IMF report: Govt should withdraw its grip on banking
State-run enterprises are not known to be efficient in allocating capital and creating value. What better example of this than the current lot of public sector banks that control more than 60% of the lending to the real sector. These lenders are buried under an unmanageable pile of bad assets, have huge holes in their capital base and have burned shareholder value over the last three years.
Perhaps the way this reflects on the state’s management of enterprises has prompted the International Monetary Fund (IMF) to push for greater participation of private capital in public sector lenders. In other words, the IMF wants the government to slowly withdraw its grip on banking. How can this be done? The Financial Sector Stability Assessment by IMF for India recommends reduction in government stake in public sector lenders to 52%, merging some lenders and privatizing others.
The stability report by IMF noted that “the state footprint needs to be rebalanced away from large ownership and directed lending toward better leveraging of public capital. A mix of greater participation of the private sector in capitalizing the PSBs and full privatizations would boost the banking sector’s capacity to support credit and reduce moral hazard and fiscal contingencies.”
IMF’s recommendation comes on the back of its stress test on Indian banks wherein it found that in the baseline case, three banks will fail to meet regulatory capital adequacy requirement in the current fiscal year and in fiscal 2019. Public sector banks are the weakest, with the biggest pile of bad loans and sharpest erosion in capital.
To its credit, the government has laid out a plan through which it intends to reduce its stake in lenders over time. It has also announced a bank recapitalisation plan wherein the burden would be on banks to raise money rather than the exchequer alone. The government has clarified that capital infusion would not be free for all but based on merit and performance. This is a tacit indication of consolidation of weaker public sector banks. But IMF is not so gung-ho about such consolidation. It says, “Provision of public capital should be contingent upon meaningful restructuring of PSBs, and exit of weak banks (via sale of viable assets and liabilities to stronger public and private banks) should be considered, as consolidating weak PSBs into stronger ones risks undermining the viability of the acquirer.” Where the government is dragging its feet is governance and regulation. Here too, IMF is urging the government to give greater powers to the Reserve Bank of India (RBI) and Bank Boards Bureau. RBI should be empowered to remove bank executive directors and even force mergers or liquidation of banks in extreme cases, the fund has recommended.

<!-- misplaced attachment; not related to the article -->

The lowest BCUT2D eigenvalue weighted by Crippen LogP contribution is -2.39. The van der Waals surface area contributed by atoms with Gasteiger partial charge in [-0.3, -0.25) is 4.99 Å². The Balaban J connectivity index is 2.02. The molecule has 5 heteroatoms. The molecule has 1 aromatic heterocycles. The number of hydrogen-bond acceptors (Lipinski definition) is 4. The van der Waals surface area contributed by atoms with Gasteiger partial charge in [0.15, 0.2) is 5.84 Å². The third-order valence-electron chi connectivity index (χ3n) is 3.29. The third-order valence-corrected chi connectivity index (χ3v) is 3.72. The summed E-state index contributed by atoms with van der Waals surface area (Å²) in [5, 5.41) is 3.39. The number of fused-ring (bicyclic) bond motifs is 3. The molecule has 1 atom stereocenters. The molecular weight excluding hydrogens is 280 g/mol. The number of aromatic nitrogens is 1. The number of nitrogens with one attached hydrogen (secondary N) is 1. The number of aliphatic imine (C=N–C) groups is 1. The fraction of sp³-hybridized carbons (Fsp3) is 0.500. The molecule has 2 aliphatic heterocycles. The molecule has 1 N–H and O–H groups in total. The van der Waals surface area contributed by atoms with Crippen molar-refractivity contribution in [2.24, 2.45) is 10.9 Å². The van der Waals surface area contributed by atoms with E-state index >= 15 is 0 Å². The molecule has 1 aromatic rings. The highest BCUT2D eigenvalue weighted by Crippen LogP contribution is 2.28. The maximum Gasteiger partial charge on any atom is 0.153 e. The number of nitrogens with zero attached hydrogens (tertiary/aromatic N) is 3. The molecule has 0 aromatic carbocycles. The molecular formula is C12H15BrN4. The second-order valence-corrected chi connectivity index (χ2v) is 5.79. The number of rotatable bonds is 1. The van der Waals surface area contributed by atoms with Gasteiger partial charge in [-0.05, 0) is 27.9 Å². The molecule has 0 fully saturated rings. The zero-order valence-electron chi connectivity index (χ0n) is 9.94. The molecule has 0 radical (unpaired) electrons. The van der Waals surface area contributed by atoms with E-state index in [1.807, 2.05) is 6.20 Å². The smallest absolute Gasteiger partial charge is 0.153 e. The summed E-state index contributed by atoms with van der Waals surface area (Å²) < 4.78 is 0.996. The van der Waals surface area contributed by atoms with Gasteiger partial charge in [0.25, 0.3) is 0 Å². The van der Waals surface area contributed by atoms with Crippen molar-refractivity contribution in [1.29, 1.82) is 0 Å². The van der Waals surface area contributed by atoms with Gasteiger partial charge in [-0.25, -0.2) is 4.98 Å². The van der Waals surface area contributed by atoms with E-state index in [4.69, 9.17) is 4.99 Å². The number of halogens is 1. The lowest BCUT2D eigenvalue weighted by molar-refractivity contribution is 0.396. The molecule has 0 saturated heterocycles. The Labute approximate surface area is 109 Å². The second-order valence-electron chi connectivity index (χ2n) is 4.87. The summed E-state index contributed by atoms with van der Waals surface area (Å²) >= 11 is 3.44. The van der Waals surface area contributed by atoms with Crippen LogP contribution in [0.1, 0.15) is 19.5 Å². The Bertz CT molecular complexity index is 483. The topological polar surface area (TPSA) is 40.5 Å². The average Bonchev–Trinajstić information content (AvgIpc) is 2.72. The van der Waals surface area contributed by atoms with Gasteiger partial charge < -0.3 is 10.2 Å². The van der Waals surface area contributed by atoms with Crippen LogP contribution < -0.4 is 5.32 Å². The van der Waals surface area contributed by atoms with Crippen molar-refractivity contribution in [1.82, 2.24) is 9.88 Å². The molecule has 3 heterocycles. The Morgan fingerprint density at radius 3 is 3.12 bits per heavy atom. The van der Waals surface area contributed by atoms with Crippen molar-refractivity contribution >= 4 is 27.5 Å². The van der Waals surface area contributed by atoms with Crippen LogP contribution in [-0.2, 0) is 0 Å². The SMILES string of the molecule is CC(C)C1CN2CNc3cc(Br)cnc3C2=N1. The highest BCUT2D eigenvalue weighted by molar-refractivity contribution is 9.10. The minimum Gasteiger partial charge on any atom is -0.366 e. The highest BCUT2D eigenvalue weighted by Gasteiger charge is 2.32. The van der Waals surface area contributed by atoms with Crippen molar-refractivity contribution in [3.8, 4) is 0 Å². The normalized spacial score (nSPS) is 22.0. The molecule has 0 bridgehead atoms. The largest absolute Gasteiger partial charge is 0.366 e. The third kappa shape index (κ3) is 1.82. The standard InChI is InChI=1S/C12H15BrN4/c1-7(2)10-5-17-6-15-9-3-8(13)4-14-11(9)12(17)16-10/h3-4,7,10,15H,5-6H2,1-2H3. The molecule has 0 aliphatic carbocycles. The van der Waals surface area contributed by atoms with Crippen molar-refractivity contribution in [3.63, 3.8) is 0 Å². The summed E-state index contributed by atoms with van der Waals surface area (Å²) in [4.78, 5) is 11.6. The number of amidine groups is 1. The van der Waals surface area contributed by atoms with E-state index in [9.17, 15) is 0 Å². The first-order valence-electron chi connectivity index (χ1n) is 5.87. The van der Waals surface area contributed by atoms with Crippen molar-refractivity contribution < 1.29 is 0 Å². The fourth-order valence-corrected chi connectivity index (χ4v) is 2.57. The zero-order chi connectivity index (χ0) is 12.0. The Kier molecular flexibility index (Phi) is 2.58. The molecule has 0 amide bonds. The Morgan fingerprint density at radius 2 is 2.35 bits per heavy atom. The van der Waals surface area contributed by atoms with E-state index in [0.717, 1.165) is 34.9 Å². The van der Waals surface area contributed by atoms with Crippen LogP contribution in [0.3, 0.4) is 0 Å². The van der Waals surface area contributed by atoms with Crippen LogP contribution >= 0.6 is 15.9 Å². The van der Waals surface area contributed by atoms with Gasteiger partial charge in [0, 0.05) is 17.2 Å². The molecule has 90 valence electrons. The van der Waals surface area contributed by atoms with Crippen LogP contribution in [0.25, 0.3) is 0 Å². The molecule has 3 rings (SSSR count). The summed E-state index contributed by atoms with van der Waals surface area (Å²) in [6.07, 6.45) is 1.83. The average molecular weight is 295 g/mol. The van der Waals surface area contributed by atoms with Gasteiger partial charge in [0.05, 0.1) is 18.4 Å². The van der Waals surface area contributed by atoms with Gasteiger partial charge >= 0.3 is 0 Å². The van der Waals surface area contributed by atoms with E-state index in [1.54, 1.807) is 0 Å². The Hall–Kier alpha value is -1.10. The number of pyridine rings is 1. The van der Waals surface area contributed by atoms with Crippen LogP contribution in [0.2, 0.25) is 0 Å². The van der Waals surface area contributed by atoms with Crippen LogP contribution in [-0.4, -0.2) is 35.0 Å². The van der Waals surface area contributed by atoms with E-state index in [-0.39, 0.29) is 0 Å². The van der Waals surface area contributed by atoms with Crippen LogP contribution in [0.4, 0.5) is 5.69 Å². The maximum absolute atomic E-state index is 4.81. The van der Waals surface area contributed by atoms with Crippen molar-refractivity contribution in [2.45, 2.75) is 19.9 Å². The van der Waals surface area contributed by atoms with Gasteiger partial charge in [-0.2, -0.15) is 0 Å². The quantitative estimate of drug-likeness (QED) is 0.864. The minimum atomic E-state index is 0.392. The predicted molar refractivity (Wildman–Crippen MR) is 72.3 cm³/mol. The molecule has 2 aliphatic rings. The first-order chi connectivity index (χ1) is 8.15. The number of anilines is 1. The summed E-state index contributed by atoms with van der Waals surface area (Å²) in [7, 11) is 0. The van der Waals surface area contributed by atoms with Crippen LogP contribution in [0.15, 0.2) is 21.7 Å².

A stronghold on banks ensures the government gets to push through its social sector initiatives, the major reason for the reluctance of the state to reduce its grip on banking. But it is time for the government to adopt a hands-off approach if it wants to create future value for its shareholding. IMF certainly feels so.